Déjà Vu in Mumbai: Attack on India’s Financial Hub
Less than three hours ago, between 6:30 PM and 7:00 PM local time in India, three bomb blasts ripped through separate locations in the Indian coastal city of Mumbai. Official casualty figures, according to Prithviraj Chavan, the top official in the state of Maharashtra, currently sit at 21 people dead and 113 wounded, though officials say more people may be injured and that the death toll may still rise.
According to statements by Indian law enforcement officials and the media, the blasts appear to have been coordinated and the devices used are currently believed to be improvised explosive devices (IEDs). The blasts took place within 15 minutes of each other. A statement from the home ministry stated that authorities were treating the situation as a terrorist attack.
One blast struck an area known as Kabutar Khana (Pigeon House) in central Mumbai’s Dadar neighborhood. Police officials stated that the device was planted on an electric pole near a bus station. A second blast took place in Zaveri bazaar, a crowded market area in southern Mumbai that has previously been the target of terrorist attacks. The site targeted was an area filled with restaurants and food stalls. Four people were initially reported to have died in the Zaveri bazaar blast, with 25 to 30 more being wounded there, according to local police officials speaking to NDTV. The third blast, also in southern Mumbai, took place near Mumbai’s Royal Opera House, only 5 to 6 km from Zaveri bazaar. Media outlets said six people were initially killed in the Opera House blast, reportedly the most powerful of the three. While there is conflicting reporting on the number of injured, most news outlets report the number of wounded to be in double digits. All three sites were reportedly crowded locations where a high density of people could be regularly expected.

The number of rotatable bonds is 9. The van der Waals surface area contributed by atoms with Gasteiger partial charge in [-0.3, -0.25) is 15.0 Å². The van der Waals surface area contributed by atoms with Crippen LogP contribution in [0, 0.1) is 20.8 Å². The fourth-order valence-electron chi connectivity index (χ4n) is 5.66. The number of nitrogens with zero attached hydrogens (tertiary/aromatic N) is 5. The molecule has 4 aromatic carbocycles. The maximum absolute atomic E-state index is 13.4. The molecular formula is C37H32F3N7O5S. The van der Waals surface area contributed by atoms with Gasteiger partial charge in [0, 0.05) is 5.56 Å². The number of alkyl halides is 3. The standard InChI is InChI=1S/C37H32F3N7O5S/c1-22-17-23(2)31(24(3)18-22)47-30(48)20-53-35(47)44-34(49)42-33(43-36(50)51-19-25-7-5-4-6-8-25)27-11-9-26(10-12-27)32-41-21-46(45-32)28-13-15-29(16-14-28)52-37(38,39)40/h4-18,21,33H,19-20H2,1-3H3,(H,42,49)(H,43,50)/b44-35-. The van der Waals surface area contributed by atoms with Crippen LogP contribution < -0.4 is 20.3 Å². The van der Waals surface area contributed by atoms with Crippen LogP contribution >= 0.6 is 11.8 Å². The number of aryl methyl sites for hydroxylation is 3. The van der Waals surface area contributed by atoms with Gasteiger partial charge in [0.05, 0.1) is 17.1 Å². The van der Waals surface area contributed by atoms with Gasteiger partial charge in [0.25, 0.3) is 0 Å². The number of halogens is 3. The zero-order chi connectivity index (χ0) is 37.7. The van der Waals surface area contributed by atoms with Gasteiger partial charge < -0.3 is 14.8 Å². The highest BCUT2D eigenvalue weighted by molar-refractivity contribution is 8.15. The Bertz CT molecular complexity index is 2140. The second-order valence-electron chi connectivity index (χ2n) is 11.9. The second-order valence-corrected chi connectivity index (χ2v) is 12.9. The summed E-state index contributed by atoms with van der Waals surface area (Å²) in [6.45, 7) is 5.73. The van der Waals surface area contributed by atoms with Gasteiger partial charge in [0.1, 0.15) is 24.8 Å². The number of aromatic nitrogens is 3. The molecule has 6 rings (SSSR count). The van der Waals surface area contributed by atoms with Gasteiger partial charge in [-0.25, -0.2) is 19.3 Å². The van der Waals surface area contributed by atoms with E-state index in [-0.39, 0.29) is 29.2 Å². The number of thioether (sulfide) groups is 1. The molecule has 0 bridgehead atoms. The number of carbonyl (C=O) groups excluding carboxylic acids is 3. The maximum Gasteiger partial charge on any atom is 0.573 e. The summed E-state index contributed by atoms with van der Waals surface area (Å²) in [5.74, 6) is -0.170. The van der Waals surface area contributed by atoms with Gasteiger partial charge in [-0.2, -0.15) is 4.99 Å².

No group has so far taken responsibility for the attack. Indian television channels quoting unnamed sources say that a domestic militant Islamist group, the Indian Mujahideen (IM), are believed to be involved in the attacks. IM have claimed responsibility for a several bomb blasts in India over the years, including a 2010 blast in Pune that killed 17 people. According to media reports, the IM regularly coordinates and cooperates with Pakistan-based terrorist group Lashkar-e-Taiba (LeT), the outfit responsible for the 2008 Mumbai attack that killed over 160 people. Media outlets are reporting that today is the birthday of Ajmal Kasab, the sole surviving LeT gunmen involved in the Mumbai attacks. India’s Anti-Terror Squad (ATS) claims it arrested two operatives of IM yesterday, but that it did not have any intelligence indicating that an attack was about to take place.
Pakistan has been swift to condemn the attacks. A statement issued from the Pakistani Foreign Office stated the following: “President Asif Ali Zardari, Prime Minister Yousuf Raza Gilani, the government and the people of Pakistan have condemned the blasts in Mumbai and expressed distress on the loss of lives and injuries….The President and the Prime Minister have expressed their deepest sympathies to the Indian leadership on the loss of lives, injuries and damage to property in Mumbai.”
Lt. Gen. Ahmad Shuja Pasha, the head of Pakistan’s top spy agency, the Directorate for Inter-Services Intelligence (ISI), is currently en-route to Washington, D.C. for talks with his U.S. counterparts. There is currently no word on whether Lt. Gen. Pasha will cut short his trip to the U.S.
Pakistan and India are slated to meet for the latest round of peace talks in two weeks time. Dialogue between the two countries was suspended in 2008 following the deadly Mumbai attacks and talks are only now starting to resume. It is unclear what impact, if any, this latest attack will have on the Indo-Pak peace process.